The Demise of Death

Stephen H. Unger
October 4, 2019, 3rd paragraph revised October 9, 2019

Suppose we could copy a person, the way we can now Xerox a printed document. The consequences, if this could be done, would be mind boggling. I don't believe we are anywhere close to being able to do this; but I don't think it is impossible. It is interesting that real progress has been made in constructing an automaton, with arms and legs, able to perform physical tasks such as loading cartons onto a truck, or rescuing people from burning buildings. While not an easy problem, real progress has been made toward solving solving it [1].

Giving such an automaton the ability to think, is an enormously difficult problem, due largely to the great complexity of the brains of even relatively primitive animals such as mice. Over the past several decades, much has been learned about the nervous systems of animals, including humans. The operation of neurons, the basic components of brains and nervous systems, is now fairly well understood. Progress has been made in understanding the nervous systems of simple animals [2]. One of the simplest of all animals is the very common roundworm, a parasite commonly found in the intestinal tract in humans, as well as in animals. There are about 300 neurons in a roundworm.

How Complex is a Human?

Great advances have been made in integrated circuit technology. We have reached a point where it is possible to construct integrated circuits large enough to model animal nervous systems. It is estimated that a human body contains roughly one hundred billion (100,000,000,000) neurons. If we assume that it takes, on average, about 100 transistors to model a neuron, then about ten trillion (10,000,000,000,000) transistors could model a human nervous system. [In the original, 10/5/19 version of this essay, it was assumed that, on average, only 10 transistors would be needed to model a neuron.] An integrated circuit (IC) chip today can contain 20 billion transistors [3]. So 500 IC chips, each containing 20 billion transistors, would have roughly the equivalent of the number of neurons in a human body, perhaps ten trillion transistors.

An additional complicating factor is that the body of any animal contains a large number of micro-organisms, called microbiomes, that play an important role in protecting the animal against germs, breaking down food to release energy, and producing vitamins. Any effort to duplicate animals, including humans, must include "infecting" the animal with the appropriate microbiomes. This seems feasible.

We are a long way from being able to produce a duplicate of a particular human being. But there is no obvious reason to believe that this could never be done. Why would we want to do this? One reason might be to deal with problems caused by accidents or disease. Risky medical procedures might be carried out on a copy of an injured or ill person. If unsuccessful the copy would be destroyed, preferably without it ever becoming conscious. If successful, the original version of the person would be anesthetized and gently killed.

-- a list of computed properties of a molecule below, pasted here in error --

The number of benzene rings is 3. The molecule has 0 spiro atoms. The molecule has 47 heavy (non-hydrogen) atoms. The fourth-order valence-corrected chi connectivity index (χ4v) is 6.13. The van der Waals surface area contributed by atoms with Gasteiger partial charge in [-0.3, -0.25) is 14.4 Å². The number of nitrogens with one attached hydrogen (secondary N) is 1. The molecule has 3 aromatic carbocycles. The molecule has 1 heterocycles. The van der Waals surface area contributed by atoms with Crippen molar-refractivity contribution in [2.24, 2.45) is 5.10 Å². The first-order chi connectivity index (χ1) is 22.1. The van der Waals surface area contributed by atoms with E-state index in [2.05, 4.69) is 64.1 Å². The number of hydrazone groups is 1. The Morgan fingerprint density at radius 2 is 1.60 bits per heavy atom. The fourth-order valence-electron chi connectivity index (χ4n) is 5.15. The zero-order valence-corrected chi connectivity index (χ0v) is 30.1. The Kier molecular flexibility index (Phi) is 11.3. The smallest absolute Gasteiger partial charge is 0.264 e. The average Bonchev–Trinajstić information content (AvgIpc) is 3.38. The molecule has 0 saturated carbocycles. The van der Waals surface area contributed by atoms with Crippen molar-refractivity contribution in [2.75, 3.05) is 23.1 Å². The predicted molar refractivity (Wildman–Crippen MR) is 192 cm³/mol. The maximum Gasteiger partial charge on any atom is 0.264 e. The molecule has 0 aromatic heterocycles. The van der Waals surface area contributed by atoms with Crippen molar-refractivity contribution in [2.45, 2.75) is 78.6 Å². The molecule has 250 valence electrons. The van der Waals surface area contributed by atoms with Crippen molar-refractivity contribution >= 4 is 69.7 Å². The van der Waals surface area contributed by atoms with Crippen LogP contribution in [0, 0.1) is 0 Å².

Living Forever

A more dramatic goal would be to extend the life spans of humans indefinitely. We might start by learning how to build devices that behave like much simpler organisms, such as the roundworm, mentioned above. Then we might proceed to produce copies of increasingly complex animals. When we reach the point where we feel capable of synthesizing a human, the problem becomes much more difficult. We couldn't simply create a new adult human from scratch; such an entity, having no history, would have a blank memory and would be unable to function. In the case of non-human animals, we could simply copy the memory contents of some existing animal. (Copying a newborn human baby would be easier than copying an adult. But I find the idea distasteful, in that a baby obviously cannot volunteer for such a role.)

A solution to this problem might be to partition the specification of a person into 2 parts: one part dealing with the mechanical aspects of the human body such as the lungs, blood circulation system (including the heart), eyes, ears, muscles, nerves etc., and the other part dealing with higher level matters (thought). The first part would be maintained as it was at a young age--early adulthood. This part would be routinely treated to remain intact--perhaps replaced every decade by a refreshed and updated version. This would counter the detrimental effects of aging. The other, higher level, subsystem would be allowed to operate normally, but with the addition of new neurons to accommodate the growing need for memory.

There are some truly thorny issues here. If the death rate plunges, then, unless the birth rate also plunges, the already too large world population will soar. It is easy to imagine various controversies arising as the technology for extending the human life span is developed. All kinds of unpleasant scenarios are possible.

Fortunately, the problems would not arise suddenly. Even if a major effort were made to develop and implement the technology, it would probably take decades to produce significant results. There would be plenty of time to think about and discuss problems and possible solutions. Perhaps even more important, there would be time to discuss how humanity would be affected by such a drastic change, and whether the consequences are acceptable. For example, if the death rate were drastically reduced, the birth rate would have to be reduced by the same amount. Children would become scarce!

How would the first 100 people be chosen to have their lives extended? The first 10,000? The first million? It is easy to imagine some very ugly scenarios.


[1], Wikipedia, "Humanoid robot"

[2] Wikipedia, "List of animals by number of neurons"

[3], "Transistor Count"

Comments are welcomed and can be sent to me at unger(at)cs(dot)columbia(dot)edu

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